Heisman Trophy: Manziel first freshman winner

By Ralph D. Russo
Associated Press  • 
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Kelly Kline | REUTERS
Johnny Manziel totaled 474 first-place votes and 2,029 points to outdistance Manti Te’o and Collin Klein.

NEW YORK — Johnny Football just got himself a cooler nickname: Johnny Heisman.

Texas A&M quarterback Johnny Manziel became the first freshman to win the Heisman Trophy, taking college football’s top individual prize last night after a record-breaking debut.

Notre Dame linebacker Manti Te’o finished a distant second and Kansas State quarterback Collin Klein was third in the voting. In a Heisman race with two nontraditional candidates, Manziel broke through the class barrier and kept Te’o from becoming the first purely defensive player to win the award.

Manziel drew 474 first-place votes and 2,029 points from a panel of media members and former winners.

“I have been dreaming about this since I was a kid, running around the backyard pretending I was Doug Flutie, throwing Hail Marys to my dad,” he said after hugging his parents and younger sister.

Manziel seemed incredibly calm after his name was announced, hardly resembling the guy who dashes around the football field on Saturdays. He bowed his head, and later gave the trophy a quick kiss.

“I wish my whole team could be up here with me,” he said with a wide smile.

Te’o had 321 first-place votes and 1,706 points; Klein received 60 firsts and 894 points.

Just a few days after turning 20, Manziel proved times have truly changed in college football, and that experience can be overrated.

For years, seniors dominated the award, named after John Heisman, the pioneering Georgia Tech coach from the early 1900s. In the 1980s, juniors started becoming common winners. Tim Tebow became the first sophomore to win it in 2007, and two more won it in the next two seasons.

Adrian Peterson had come closest as a freshman, finishing second to Southern California quarterback Matt Leinart in 2004. But it took 78 years for a freshman to take home the big bronze statue. Manziel really can do it all.

Peterson was a true freshman for Oklahoma. As a redshirt freshman, Manziel attended school and practiced with the team last year but did not play in any games.

He’s the second player from Texas A&M to win the Heisman — joining John David Crow in 1957 — and did so without the slightest hint of preseason hype. Manziel didn’t even win the starting job until two weeks before the season.

With daring dashes and elusive improvisation, Manziel broke 2010 Heisman winner Cam Newton’s Southeastern Conference record with 4,600 total yards, led the Aggies to a 10-2 record in their first season in the SEC and orchestrated an upset at then-No. 1 Alabama in November that stamped him as legit.

He has passed for 3,419 yards and 24 touchdowns and run for 1,181 yards and 19 scores to become the first freshman, first SEC player and fifth player overall to pass for 3,000 yards and run for 1,000 in a season.

Manziel has one more game this season, when the No. 10 Aggies play Oklahoma in the Cotton Bowl on Jan. 4.

The résumé alone does not capture the Johnny Football phenomena. At 6-foot-1 and 200 pounds, Manziel is a master of the unexpected, darting here and there, turning seemingly stifled plays into touchdowns.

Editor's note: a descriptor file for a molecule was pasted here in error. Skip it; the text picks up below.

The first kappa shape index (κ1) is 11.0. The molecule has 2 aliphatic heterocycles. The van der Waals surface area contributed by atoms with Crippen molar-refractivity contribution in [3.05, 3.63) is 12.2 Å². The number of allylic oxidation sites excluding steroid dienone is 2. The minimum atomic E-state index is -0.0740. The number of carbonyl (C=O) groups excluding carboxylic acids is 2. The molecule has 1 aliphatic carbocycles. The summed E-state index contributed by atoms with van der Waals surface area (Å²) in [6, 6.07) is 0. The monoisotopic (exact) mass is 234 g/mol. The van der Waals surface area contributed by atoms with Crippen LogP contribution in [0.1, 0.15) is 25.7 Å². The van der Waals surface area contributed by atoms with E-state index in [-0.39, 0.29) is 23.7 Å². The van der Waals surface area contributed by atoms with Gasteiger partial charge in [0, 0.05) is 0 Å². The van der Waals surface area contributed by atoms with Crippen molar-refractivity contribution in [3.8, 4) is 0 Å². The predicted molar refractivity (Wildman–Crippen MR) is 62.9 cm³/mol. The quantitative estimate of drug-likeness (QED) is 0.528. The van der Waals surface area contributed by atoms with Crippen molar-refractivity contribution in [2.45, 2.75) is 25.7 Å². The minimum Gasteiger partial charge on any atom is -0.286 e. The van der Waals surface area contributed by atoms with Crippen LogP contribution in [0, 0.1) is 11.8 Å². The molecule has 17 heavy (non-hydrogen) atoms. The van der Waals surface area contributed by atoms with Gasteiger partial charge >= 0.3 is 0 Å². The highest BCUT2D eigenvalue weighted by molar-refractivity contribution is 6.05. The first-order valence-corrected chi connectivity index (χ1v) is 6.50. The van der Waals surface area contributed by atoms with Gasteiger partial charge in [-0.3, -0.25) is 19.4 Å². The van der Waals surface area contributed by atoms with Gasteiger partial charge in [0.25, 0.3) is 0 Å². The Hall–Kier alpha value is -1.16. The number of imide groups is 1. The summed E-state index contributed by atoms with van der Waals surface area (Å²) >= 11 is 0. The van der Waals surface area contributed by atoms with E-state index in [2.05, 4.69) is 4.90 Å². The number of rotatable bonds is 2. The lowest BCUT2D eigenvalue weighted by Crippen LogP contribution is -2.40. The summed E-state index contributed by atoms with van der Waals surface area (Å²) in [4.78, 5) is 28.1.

For example, in the first quarter against the Crimson Tide. Manziel took a shotgun snap, stepped up in the pocket as if he were about to take off on another mad scramble and ran into the back of a lineman. On impact, Manziel bobbled the ball, caught it with his back to the line of scrimmage, turned, rolled the opposite direction and threw a touchdown pass across his body to a wide-open receiver.

Manziel competed with two other quarterbacks to replace Ryan Tannehill as the starter this season, the Aggies’ first in the SEC and first under coach Kevin Sumlin.

Manziel came out of spring practice as the backup, and went to work with a private quarterback coach in the summer to better his chances of winning the job in the preseason.

It worked, but still no one was hailing Manziel as the next big thing.

Manziel was something of a mystery man. Sumlin’s rules prohibit freshmen from being available to the media. He was off-limits, but not exactly silent.

Manziel gave glimpses of himself on social media — including some memorable pictures of himself dressed as Scooby-Doo for Halloween with some scantily clad young women.

Before he became a celebrity, Manziel got himself into some serious trouble. In June, he was arrested in College Station after police said he was involved in a fight and produced a fake ID. He was charged with disorderly conduct and two other misdemeanors.

After the season, Texas A&M took the reins off Manziel and made him available for interviews, allowing Manziel to tell his own story.

In the end, though, his play said it all and he made Heisman history.

 

Final voting

Finalists voting for the Heisman Trophy, with first-, second- and third-place votes and total points (voting on a 3-2-1 basis):

PLAYER SCHOOL 1ST 2ND 3RD TOTAL
QB Johnny Manziel Texas A&M 474 252 103 2,029
LB Manti Te’O Notre Dame 321 309 125 1,706
QB Collin Klein Kansas State  60 197 320 894

  Others receiving votes

PLAYER SCHOOL 1ST 2ND 3RD TOTAL
WR Marqise Lee Southern California 19 33 84 207
QB Braxton Miller Ohio State  3 29 77 144
DE Jadeveon Clowney South Carolina  4 13 23 61
QB Jordan Lynch Northern Illinois  3  8 27 52
WR Tavon Austin West Virginia  6  4 21 47

 

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